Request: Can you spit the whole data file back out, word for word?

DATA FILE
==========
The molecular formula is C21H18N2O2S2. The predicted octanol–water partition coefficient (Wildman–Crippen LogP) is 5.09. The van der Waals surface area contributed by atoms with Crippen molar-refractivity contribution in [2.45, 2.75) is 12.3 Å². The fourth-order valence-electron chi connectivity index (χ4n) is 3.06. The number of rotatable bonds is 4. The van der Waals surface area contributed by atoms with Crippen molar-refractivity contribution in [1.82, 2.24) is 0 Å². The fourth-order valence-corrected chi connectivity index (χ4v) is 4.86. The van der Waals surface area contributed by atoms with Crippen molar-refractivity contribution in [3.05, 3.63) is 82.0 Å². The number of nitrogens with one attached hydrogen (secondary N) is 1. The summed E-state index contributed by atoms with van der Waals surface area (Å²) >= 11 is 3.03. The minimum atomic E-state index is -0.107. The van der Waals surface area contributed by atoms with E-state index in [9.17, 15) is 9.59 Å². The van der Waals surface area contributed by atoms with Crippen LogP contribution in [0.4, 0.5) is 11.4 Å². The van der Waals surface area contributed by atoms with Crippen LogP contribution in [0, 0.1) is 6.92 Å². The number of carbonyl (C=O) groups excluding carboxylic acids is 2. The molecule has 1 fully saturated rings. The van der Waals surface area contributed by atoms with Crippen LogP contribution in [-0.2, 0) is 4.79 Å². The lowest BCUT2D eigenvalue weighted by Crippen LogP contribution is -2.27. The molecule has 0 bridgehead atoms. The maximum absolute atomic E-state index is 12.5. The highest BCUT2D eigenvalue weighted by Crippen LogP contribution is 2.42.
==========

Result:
The molecular formula is C21H18N2O2S2. The predicted octanol–water partition coefficient (Wildman–Crippen LogP) is 5.09. The van der Waals surface area contributed by atoms with Crippen molar-refractivity contribution in [2.45, 2.75) is 12.3 Å². The fourth-order valence-electron chi connectivity index (χ4n) is 3.06. The number of rotatable bonds is 4. The van der Waals surface area contributed by atoms with Crippen molar-refractivity contribution in [1.82, 2.24) is 0 Å². The fourth-order valence-corrected chi connectivity index (χ4v) is 4.86. The van der Waals surface area contributed by atoms with Crippen molar-refractivity contribution in [3.05, 3.63) is 82.0 Å². The number of nitrogens with one attached hydrogen (secondary N) is 1. The summed E-state index contributed by atoms with van der Waals surface area (Å²) >= 11 is 3.03. The minimum atomic E-state index is -0.107. The van der Waals surface area contributed by atoms with E-state index in [9.17, 15) is 9.59 Å². The van der Waals surface area contributed by atoms with Crippen LogP contribution in [0.4, 0.5) is 11.4 Å². The van der Waals surface area contributed by atoms with Crippen LogP contribution in [0, 0.1) is 6.92 Å². The number of carbonyl (C=O) groups excluding carboxylic acids is 2. The molecule has 1 fully saturated rings. The van der Waals surface area contributed by atoms with Crippen LogP contribution in [-0.2, 0) is 4.79 Å². The lowest BCUT2D eigenvalue weighted by Crippen LogP contribution is -2.27. The molecule has 0 bridgehead atoms. The maximum absolute atomic E-state index is 12.5. The highest BCUT2D eigenvalue weighted by Crippen LogP contribution is 2.42.